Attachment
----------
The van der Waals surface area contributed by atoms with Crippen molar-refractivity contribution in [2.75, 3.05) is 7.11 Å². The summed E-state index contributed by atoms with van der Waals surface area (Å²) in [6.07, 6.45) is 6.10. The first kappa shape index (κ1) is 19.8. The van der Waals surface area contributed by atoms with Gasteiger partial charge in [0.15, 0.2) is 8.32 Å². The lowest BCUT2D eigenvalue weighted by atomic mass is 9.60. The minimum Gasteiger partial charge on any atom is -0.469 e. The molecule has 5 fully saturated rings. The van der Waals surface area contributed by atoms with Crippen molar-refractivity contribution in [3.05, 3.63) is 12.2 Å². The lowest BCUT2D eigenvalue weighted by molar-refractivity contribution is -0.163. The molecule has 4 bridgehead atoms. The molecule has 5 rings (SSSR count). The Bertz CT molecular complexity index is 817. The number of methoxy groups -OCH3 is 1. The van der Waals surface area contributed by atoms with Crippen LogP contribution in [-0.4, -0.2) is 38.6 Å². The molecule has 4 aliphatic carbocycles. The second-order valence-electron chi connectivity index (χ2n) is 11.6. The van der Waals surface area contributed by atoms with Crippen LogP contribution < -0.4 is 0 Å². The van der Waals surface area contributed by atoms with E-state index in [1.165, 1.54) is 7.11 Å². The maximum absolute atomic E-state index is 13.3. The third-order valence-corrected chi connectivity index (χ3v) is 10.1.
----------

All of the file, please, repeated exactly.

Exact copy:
The van der Waals surface area contributed by atoms with Crippen molar-refractivity contribution in [2.75, 3.05) is 7.11 Å². The summed E-state index contributed by atoms with van der Waals surface area (Å²) in [6.07, 6.45) is 6.10. The first kappa shape index (κ1) is 19.8. The van der Waals surface area contributed by atoms with Gasteiger partial charge in [0.15, 0.2) is 8.32 Å². The lowest BCUT2D eigenvalue weighted by atomic mass is 9.60. The minimum Gasteiger partial charge on any atom is -0.469 e. The molecule has 5 fully saturated rings. The van der Waals surface area contributed by atoms with Crippen molar-refractivity contribution in [3.05, 3.63) is 12.2 Å². The lowest BCUT2D eigenvalue weighted by molar-refractivity contribution is -0.163. The molecule has 4 bridgehead atoms. The molecule has 5 rings (SSSR count). The Bertz CT molecular complexity index is 817. The number of methoxy groups -OCH3 is 1. The van der Waals surface area contributed by atoms with Crippen LogP contribution in [-0.4, -0.2) is 38.6 Å². The molecule has 4 aliphatic carbocycles. The second-order valence-electron chi connectivity index (χ2n) is 11.6. The van der Waals surface area contributed by atoms with Crippen LogP contribution < -0.4 is 0 Å². The van der Waals surface area contributed by atoms with E-state index in [1.165, 1.54) is 7.11 Å². The maximum absolute atomic E-state index is 13.3. The third-order valence-corrected chi connectivity index (χ3v) is 10.1.